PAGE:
Training is a Dead End

Why employees are avoiding Training and eLearning in droves

Consider the results of a Corporate Leadership Council survey of 1500 managers in 53 organizations around the world:

  • 76% felt that their Learning and Development function was ineffective or very ineffective in helping them achieve business targets
  • Only 14% would actively recommend to a colleague that they work with the L&D department.

Surprised? Not me. Most L&D functions have followed the same approach to adult learning for decades, an approach that just does not work. Formal event-based classes or structured eLearning with standardized curriculum may be effective at imparting knowledge but are not typically effective in transferring knowledge into practice and are woefully inadequate in achieving meaningful behavior change. If you guessed that only about 15% to 20% of training content gets applied in a way that makes a difference, you wouldn’t be far off. That means that of the roughly $60 Billion spent on Leadership Development annually, $51 Billion is wasted. Match that waste with the data from a survey conducted by Chief Learning Officer magazine in which 77% of respondents did not feel that employees were keeping up with the needs of the business. The picture is unsettling.

The chief reason for training’s dismal record is that the competencies critical for success in today’s workplace, competencies like agility, adaptability, resilience, critical thinking and managing complexity, cannot be developed from a training event. Training addresses knowledge. What are needed are competencies – critical knowledge, skills and abilities that are reflected in behavior at work.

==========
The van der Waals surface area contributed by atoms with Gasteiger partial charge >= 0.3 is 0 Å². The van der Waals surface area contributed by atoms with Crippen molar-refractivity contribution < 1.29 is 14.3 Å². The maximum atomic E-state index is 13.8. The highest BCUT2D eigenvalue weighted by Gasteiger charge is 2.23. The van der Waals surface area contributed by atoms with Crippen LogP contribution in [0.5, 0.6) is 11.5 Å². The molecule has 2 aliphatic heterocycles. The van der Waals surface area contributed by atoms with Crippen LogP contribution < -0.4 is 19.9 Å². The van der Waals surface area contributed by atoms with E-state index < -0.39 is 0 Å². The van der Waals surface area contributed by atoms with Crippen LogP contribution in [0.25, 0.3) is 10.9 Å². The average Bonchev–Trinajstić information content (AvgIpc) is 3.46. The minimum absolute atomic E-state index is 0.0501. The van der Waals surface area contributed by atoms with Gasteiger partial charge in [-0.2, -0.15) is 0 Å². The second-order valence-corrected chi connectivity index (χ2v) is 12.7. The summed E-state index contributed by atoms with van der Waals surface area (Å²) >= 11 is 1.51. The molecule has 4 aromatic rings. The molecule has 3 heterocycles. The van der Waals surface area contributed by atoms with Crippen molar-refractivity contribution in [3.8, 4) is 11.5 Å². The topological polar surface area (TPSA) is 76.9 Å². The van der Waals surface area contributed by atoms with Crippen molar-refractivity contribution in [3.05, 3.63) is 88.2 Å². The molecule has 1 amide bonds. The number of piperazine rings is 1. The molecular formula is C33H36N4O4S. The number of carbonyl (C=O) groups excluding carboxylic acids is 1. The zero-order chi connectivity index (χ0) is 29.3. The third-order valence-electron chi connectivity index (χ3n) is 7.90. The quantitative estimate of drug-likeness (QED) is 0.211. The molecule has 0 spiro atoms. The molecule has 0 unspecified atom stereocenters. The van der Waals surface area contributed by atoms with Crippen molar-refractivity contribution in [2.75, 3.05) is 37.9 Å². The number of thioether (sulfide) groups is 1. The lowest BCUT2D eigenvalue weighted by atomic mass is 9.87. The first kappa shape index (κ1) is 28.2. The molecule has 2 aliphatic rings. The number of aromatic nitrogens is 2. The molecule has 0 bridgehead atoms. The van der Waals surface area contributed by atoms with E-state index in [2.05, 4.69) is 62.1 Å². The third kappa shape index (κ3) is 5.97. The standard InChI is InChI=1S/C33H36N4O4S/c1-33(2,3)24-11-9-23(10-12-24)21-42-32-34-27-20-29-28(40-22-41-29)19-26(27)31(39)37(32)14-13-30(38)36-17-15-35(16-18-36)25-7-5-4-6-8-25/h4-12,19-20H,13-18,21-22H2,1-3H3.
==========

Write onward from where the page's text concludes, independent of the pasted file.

We have known since the 1980’s that key work-place competencies are developed informally by navigating challenging experiences laced with social interactions with others who can provide ideas, role models, support and coaching. Instruction can play a role by providing specific knowledge that is needed right at the time the learner needs it – not weeks away in a classroom where most of the content is irrelevant and out of the context of the work challenge. This is the 70:20:10 model of development. I regularly confirm the model when I ask people to draw a map of their career growth. When we review where the most significant development occurred, it invariably involves a key job, hardship, project or assignment and important other people. A training event seldom, if ever, comes up.

From my perspective, several significant changes need to occur to halt training and development’s inexorable march to extinction.

  1. Get L&D out of the event delivery business. Build expertise in L&D that can effectively diagnose business needs and prescribe interventions that have an impact. The interventions will seldom be training alone. Too often L&D is just delivering training that was determined by executive mandate and not from a meaningful root cause analysis.
  2. Understand the competencies critical to driving your organization’s success. Select the critical few competencies, assess the availability of those skills in your organization at all levels and construct intentional development to enhance the skills. Integrate the competencies not only into your development initiatives but also into your selection, assessment and promotion process.
  3. Capitalize on the 70:20:10 model. Build intentional learning and development into daily work, Don’t just bolt it on as an activity to check off or event to attend. Hire, assign and promote people who can “hit the ground developing” and benefit the most from the new experience.
  4. Reinforce employees’ and leaders’ contribution to the development others as much as individual performance. Build performance expectations that emphasize and recognize the importance of assisting others in their learning and contributing to a broader network.
  5. Create a feedback-rich environment. Change the old performance review approach to a regular cadence of feedback, coaching, asking and listening versus a once-a-year assessment. Create opportunities for team- and peer-based feedback.

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